Social Media: Not Just For Kids Anymore
In his new book, "Satisfied Customers Tell Three Friends, Angry Customers Tell 3,000," Pete Blackshaw describes the fallout computer giant Dell experienced in July 2005 after a single blogger wrote about his less-than-stellar experience with a Dell product and the sub-par customer service that followed. After the blogosphere and Dell's own website had been flooded with other product and service horror stories, Blackshaw writes, "Dell finally responded in August 2005 announcing -- in what was clearly a too-little, too-late effort at reconciliation -- that it would respond to comments on blogs. By then of course, the damage was done."
No matter your business, you're not immune to receiving negative buzz online. The chance of it happening is greater than ever given that more people use social media today. In fact, Forrester reports that social technology adoption "exploded" in 2008. And it's not just young people who are embracing social media outlets. According to Forrester, 75% of all U.S. online adults now use social technology.
And those who use social media expect you to do so as well. Consider these findings from a 2008 study on Business in Social Media:
- 93% of social media users believe a company should have a presence in social media.
- 85% believe a company should not only be present in, but also interact with its consumers via social media.
- 56% of users feel both a stronger connection with and better served by companies when they can interact with them in a social media environment.
So with the proliferation of social media outlets and their usage becoming solidly mainstream, how do you get on board? Here are five must-dos for any marketer:
1. Stop, look, and listen. Who knew the advice we were given as kids would be just as important today? If you aren't doing so already, take at least 30 minutes out of every day to look for what's being said online about your company, its products, and its services. Search blogs, forums, review boards, and news sites. Listening to online buzz can help inform a variety of things, from product development to brand messaging and identity. But keep in mind that online chatter may not only be coming from your customers and clients, but from your employees as well. Sites like vault.com and indeed.com provide venues for current and former employees to post the inside scoop on what it's like to work for your company.
2. Don't just sit there, say something! Silence may be golden, but not when it comes to social media. People use social media because they want to be heard. Let them know you're listening and that their comments are important to you. Companies like Comcast, Southwest, and Zappos are responding to comments about their respective brands on Twitter. And customers appreciate it. After one dissatisfied customer posted a "tweet" about an unpleasant flight on Southwest, he received this response: "Sorry to hear about your flight -- weather was terrible in the NE. Hope you give us a second chance to prove that Southwest = Awesomeness." The blogger's reaction? "It's pretty interesting that [Southwest has] people monitoring Twitter for brand/reputation purposes. It comes across as a customer service effort ...thanks for the attention, SWA."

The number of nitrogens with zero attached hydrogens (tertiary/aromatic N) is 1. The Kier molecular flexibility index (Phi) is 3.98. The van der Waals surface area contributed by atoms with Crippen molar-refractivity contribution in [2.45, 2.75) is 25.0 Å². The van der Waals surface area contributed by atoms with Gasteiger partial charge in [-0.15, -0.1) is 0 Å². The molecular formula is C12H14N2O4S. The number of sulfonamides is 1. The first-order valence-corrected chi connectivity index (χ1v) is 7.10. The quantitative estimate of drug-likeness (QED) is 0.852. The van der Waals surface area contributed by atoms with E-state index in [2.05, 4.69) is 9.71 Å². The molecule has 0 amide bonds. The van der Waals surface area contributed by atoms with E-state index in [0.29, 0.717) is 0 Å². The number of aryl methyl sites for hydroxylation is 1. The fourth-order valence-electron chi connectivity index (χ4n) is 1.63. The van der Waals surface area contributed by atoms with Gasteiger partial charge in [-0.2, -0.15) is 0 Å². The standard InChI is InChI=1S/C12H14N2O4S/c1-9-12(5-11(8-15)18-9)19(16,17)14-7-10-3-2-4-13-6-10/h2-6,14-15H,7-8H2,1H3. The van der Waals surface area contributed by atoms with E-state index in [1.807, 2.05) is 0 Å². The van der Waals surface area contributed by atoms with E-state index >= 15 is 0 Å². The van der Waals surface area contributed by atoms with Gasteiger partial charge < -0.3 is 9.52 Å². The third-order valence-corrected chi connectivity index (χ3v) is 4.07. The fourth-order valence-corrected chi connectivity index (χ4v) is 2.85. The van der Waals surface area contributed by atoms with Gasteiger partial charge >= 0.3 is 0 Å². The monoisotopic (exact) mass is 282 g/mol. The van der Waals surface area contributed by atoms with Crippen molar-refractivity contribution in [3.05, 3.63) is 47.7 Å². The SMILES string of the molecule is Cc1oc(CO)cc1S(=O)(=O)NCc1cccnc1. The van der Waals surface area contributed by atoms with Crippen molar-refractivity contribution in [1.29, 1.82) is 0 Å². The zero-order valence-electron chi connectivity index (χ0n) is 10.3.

3. Be proactive. Let your audience know that you want to engage with them. This goes way beyond simply saying "Contact us" or "We want to hear from you!" and linking to an e-mail address or contact form. Companies serious about soliciting and acting upon customer input develop programs around it. Earlier this year, for example, Starbucks launched My Starbucks Idea, an online community that encourages brand enthusiasts to submit ideas for improvement. Users are then able to see how many community members have voted on their suggestion, if it is being reviewed by Starbucks and, ultimately, whether the idea will be put into action. On a recent visit to the site, more than 14,500 ideas had been submitted to the "Coffee & Espresso Drinks" section of the site.
4. Admit who you are. When it comes to participating in social media outlets, transparency is rule No. 1. A few years ago, one major retailer learned this the hard way. It set up a "fake blog," which purportedly tracked the travels of two people who were trekking across America visiting its stores along the way. Within two days, the site was identified as a corporate venture, and the retailer was widely criticized.
5. Make a commitment. Leveraging social media effectively requires dedication. The companies most successful with it weave it into the fabric of their marketing strategy and hire people to manage it. Coca Cola, for example, established Adam Brown's position as director of digital communications a few years ago because the company recognized the benefits of social media and other digital communications. In a recent article, Brown noted that social media are the "cornerstone," used to facilitate Coke's open engagement with consumers and other key stakeholders and actively "steward" the reputation and perception of the company and its brands.
If current adoption rates are any indication, social media usage may soon become as mainstream as using email. Smart marketers are already adapting and developing strategies to learn from and engage with their customers via social media. Shouldn't you be one of them?